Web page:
Non-Hodgkin lymphoma (NHL) is a cluster of blood cancers that begins in the white blood cells and affects the lymph system. The lymph system helps fight infection, disease, and allows fluids to move throughout the body.
NHL is most often diagnosed in older patients, but children can also develop NHL. Non-Hodgkin lymphoma typically originates wherever lymph tissue is found, including:
Certain DNA changes can cause normal lymphocytes to become lymphoma cells. These changes are usually acquired during life rather than inherited, and can result from exposure to radiation, infections, or cancer-causing chemicals. According to a 2019 study conducted by researchers at the University of Washington, glyphosate (the main ingredient in the herbicide Roundup)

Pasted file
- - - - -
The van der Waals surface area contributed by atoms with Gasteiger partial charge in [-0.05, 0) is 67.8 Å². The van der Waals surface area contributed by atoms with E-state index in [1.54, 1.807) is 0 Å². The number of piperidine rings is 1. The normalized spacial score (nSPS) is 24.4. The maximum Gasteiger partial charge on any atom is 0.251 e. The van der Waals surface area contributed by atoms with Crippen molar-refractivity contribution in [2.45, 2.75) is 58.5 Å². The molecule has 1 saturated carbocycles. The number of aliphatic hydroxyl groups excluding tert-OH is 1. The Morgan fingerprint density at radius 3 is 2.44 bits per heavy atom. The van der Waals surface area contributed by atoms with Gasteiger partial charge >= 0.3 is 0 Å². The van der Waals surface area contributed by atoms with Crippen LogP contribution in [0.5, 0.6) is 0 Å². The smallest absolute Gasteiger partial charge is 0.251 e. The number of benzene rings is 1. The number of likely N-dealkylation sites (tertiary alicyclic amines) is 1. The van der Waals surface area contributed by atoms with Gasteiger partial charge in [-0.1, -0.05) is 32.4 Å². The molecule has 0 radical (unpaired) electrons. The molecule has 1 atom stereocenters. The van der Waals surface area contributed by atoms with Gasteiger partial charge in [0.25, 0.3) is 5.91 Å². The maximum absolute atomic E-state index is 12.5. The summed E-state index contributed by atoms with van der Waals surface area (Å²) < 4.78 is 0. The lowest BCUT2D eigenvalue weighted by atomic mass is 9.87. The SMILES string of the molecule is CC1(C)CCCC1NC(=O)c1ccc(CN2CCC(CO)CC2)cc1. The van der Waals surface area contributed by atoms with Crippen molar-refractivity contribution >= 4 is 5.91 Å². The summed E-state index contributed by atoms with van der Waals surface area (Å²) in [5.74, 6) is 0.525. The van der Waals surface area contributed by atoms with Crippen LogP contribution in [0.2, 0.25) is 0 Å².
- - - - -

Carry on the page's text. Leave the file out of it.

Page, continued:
Using data related to patients with the highest exposure to glyphosate, researchers concluded that a “compelling link” exists between glyphosate exposure and the risk of developing non-Hodgkin lymphoma. The 2019 study also mentions that researchers were “convinced” about the carcinogenic properties of the chemical. Bayer, parent company of Monsanto, and maker of Roundup, called the study a flawed “statistical manipulation” without incorporating no scientifically valid evidence.
People exposed to glyphosate beg to differ. More than 13,000 cancer patients and their families have filed lawsuits against Monsanto alleging that the company knew of the potential dangers associated with glyphosate exposure and failed to warn consumers. Three of the lawsuits have already resulted in large damage awards for injured plaintiffs.